Tom Mould on Folklore and Personal Revelation

I think the most underrated Mormon-themed book of 2011 was Tom Mould’s Still, the Small Voice: Narrative, Personal Revelation, and the Mormon Folk Tradition. As its title suggests, the book explores how the Spirit’s “small voice” is still an important part of religious life for Latter-day Saints. It’s is a folklorist’s examination of the stories Mormons share about personal revelation.

Mould is associate professor of anthropology and folklore at Elon University in North Carolina. He recently joined me as a guest on the “FAIR Conversations” podcast. His work is thought-provoking, challenging, and inspiring, both religiously and academically. He brings the perspective of a thoughtful outsider but speaks with an insider’s knowledge. Here’s an excerpt from the interview. You can hear or download the full episode here.


BHodges: Tom, in the beginning of the book you give a brief outline of personal revelation as something that is foundational to Mormonism perhaps beginning with Joseph Smith reporting his visions and revelations. But you say that [such foundational stories] are the tip of the iceberg in Mormonism when it comes to personal revelation. Can you explore that metaphor, the tip of the iceberg?

 Tom Mould: Sure. So, I think what I was trying to get at with that metaphor was that I think when people talk about or read about revelation in LDS scripture or in various teachings from Church leaders, et cetera, or from sacrament meetings, oftentimes it’s from the perspective of church leaders or from the Doctrine and Covenants, some of the major revelations that church leaders have received over the years, and how those play directly into theology. I see that as sort of being the tip of the iceberg, right, it’s the part that’s visible, above the water. But what’s sort of the foundation for that revelation is something shared by all members of the church, and so it’s a much broader base, it’s a much bigger tradition. And what I mean by that, of course, is that every member of theLDSChurchhas access to personal revelation. And the more righteous, the more that one upholds one’s covenants, the more likely, the more open to receiving revelation they are. And so what I found in looking at the scholarship that’s out there is that that tip of the iceberg had been addressed and studied from various perspectives, certainly theological but other areas as well. But that fundamental base—it’s a lay church, there is a laity, the folks sitting in the pews on any given Sunday—what is their lived experience of their religion like? And it’s fundamentally based around this concept of personal revelation. So that’s what the metaphor was trying to do was to set the stage for this book. Which is to say, I don’t wanna dismiss—those are very important revelations that church leaders have received—but let’s give some attention to the revelations of, you know, the average—there’s no such thing of course as an average member of course—but you know, of the membership of the church.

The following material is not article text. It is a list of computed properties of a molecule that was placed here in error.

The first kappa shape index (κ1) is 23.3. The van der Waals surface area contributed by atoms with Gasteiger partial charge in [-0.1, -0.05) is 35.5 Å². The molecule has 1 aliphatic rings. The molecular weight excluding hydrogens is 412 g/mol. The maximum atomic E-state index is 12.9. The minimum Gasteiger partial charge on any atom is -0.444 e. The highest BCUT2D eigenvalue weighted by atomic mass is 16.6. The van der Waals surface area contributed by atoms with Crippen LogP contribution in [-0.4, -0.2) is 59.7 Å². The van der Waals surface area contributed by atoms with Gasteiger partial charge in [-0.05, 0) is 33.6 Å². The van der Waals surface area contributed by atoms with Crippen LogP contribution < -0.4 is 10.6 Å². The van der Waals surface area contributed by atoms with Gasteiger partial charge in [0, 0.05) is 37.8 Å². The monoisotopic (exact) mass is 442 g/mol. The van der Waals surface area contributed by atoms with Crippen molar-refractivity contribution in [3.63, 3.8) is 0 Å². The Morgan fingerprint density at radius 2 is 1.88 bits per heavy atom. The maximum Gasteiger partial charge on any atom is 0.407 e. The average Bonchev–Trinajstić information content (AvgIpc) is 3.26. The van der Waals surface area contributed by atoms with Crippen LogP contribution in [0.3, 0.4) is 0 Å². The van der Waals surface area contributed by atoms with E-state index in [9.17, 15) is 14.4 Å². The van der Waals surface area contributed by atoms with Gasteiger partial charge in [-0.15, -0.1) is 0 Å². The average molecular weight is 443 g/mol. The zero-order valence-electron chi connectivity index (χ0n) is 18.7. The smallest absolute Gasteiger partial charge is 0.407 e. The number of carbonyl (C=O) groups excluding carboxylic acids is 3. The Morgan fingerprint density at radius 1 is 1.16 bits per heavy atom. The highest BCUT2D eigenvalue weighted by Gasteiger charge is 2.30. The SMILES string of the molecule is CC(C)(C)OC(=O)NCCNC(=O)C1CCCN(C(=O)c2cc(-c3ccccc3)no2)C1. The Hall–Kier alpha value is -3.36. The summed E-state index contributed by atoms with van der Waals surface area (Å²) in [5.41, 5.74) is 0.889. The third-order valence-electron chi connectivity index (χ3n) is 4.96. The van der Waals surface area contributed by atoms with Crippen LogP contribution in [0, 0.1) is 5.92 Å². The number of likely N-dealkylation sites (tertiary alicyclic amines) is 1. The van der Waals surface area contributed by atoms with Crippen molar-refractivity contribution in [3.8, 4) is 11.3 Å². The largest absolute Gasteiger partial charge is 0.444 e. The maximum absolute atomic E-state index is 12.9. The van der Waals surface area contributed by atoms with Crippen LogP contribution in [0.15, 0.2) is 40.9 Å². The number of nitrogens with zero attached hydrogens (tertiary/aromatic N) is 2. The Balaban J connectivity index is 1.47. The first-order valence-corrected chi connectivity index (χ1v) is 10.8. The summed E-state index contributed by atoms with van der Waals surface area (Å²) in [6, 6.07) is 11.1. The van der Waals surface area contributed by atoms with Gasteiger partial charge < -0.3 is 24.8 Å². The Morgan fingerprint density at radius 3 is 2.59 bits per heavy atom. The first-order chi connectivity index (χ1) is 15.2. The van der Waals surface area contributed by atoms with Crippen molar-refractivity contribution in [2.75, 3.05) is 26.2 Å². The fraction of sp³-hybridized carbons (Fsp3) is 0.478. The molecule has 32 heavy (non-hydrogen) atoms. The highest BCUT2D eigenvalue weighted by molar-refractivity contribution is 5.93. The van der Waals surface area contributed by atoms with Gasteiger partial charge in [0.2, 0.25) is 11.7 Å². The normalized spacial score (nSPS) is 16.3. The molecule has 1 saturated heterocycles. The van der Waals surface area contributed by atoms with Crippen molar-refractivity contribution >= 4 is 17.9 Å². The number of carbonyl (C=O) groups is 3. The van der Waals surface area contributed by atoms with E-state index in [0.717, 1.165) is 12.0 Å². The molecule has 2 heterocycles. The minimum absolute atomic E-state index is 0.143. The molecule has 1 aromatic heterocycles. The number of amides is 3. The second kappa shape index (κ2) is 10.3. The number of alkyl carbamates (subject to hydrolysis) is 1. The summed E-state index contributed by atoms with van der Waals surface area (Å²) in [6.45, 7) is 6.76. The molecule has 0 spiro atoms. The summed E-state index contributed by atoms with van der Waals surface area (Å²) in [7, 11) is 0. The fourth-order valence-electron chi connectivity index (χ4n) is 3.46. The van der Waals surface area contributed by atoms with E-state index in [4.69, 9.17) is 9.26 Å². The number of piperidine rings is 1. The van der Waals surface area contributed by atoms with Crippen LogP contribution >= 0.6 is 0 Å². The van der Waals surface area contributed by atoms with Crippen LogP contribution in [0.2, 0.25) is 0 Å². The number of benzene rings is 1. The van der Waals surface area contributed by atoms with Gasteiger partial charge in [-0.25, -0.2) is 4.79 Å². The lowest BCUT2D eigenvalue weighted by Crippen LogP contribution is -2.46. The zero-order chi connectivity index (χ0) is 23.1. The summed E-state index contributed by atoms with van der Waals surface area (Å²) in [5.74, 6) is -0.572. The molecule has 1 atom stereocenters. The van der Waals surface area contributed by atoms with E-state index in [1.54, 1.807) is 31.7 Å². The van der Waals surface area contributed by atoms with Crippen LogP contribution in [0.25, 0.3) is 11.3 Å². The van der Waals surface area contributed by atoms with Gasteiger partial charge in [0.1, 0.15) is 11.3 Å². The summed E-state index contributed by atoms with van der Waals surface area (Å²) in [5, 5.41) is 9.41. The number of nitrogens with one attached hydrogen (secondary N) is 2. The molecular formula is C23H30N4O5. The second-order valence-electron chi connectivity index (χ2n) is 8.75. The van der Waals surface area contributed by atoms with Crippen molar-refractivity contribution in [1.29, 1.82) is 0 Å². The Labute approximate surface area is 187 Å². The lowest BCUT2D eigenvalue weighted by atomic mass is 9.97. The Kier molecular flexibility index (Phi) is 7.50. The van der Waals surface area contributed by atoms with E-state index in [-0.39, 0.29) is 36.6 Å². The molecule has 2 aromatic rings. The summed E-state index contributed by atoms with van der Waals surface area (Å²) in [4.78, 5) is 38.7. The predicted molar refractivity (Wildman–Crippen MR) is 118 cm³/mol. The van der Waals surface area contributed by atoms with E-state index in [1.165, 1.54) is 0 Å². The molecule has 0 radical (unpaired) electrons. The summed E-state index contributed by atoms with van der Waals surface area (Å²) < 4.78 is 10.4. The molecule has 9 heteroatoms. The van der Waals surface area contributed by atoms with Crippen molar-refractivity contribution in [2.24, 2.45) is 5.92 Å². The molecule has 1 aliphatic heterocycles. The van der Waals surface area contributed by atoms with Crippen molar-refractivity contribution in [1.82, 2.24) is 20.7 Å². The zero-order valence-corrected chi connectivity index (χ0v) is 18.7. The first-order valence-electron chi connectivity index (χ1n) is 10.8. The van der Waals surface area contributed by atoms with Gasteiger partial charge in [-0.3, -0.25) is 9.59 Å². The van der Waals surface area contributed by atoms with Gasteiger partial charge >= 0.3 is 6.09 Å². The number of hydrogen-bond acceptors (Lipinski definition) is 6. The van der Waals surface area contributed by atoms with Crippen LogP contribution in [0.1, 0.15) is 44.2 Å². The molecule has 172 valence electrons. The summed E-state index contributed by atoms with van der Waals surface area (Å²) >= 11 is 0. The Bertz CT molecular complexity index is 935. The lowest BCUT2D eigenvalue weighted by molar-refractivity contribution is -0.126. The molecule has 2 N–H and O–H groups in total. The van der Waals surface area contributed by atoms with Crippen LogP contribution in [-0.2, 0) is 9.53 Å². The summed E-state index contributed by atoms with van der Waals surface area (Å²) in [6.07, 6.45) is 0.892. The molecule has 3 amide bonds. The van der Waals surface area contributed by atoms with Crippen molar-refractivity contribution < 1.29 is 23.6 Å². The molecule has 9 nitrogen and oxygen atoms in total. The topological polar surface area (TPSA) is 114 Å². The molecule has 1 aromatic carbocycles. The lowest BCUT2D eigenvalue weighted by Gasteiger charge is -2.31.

BHodges: I’ve known some pretty average members. So, you also note in the intro, some books are written to clarify or interpret doctrine (usually by church leaders), some books are written to give practical advice or to strengthen faith. And your book claims a different heritage, and that is through folklore. When people hear the word “folklore” I think the first thing that comes to mind is fairy tales or fanciful stories or things like that, so I want you to describe what you mean by folklore from an academic perspective.